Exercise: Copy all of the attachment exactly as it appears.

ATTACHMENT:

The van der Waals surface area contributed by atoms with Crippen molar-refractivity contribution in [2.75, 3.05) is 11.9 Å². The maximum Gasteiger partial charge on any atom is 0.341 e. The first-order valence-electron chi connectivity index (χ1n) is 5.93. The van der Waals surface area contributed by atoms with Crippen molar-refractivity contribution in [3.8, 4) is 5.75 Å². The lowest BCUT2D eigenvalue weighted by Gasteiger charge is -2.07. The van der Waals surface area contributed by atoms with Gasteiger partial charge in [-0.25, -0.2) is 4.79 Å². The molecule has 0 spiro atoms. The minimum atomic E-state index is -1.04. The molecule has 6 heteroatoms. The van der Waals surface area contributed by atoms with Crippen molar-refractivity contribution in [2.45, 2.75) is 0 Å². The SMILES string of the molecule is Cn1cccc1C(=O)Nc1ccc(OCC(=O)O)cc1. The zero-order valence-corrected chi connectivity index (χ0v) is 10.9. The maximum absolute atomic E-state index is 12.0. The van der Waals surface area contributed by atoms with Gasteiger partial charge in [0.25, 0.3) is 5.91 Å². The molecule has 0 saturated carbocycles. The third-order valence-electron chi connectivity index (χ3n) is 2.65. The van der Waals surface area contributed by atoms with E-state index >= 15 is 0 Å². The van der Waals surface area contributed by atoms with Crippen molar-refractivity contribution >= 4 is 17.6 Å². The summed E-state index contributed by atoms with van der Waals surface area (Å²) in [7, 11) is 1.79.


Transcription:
The van der Waals surface area contributed by atoms with Crippen molar-refractivity contribution in [2.75, 3.05) is 11.9 Å². The maximum Gasteiger partial charge on any atom is 0.341 e. The first-order valence-electron chi connectivity index (χ1n) is 5.93. The van der Waals surface area contributed by atoms with Crippen molar-refractivity contribution in [3.8, 4) is 5.75 Å². The lowest BCUT2D eigenvalue weighted by Gasteiger charge is -2.07. The van der Waals surface area contributed by atoms with Gasteiger partial charge in [-0.25, -0.2) is 4.79 Å². The molecule has 0 spiro atoms. The minimum atomic E-state index is -1.04. The molecule has 6 heteroatoms. The van der Waals surface area contributed by atoms with Crippen molar-refractivity contribution in [2.45, 2.75) is 0 Å². The SMILES string of the molecule is Cn1cccc1C(=O)Nc1ccc(OCC(=O)O)cc1. The zero-order valence-corrected chi connectivity index (χ0v) is 10.9. The maximum absolute atomic E-state index is 12.0. The van der Waals surface area contributed by atoms with Gasteiger partial charge in [0.25, 0.3) is 5.91 Å². The molecule has 0 saturated carbocycles. The third-order valence-electron chi connectivity index (χ3n) is 2.65. The van der Waals surface area contributed by atoms with E-state index >= 15 is 0 Å². The van der Waals surface area contributed by atoms with Crippen molar-refractivity contribution >= 4 is 17.6 Å². The summed E-state index contributed by atoms with van der Waals surface area (Å²) in [7, 11) is 1.79.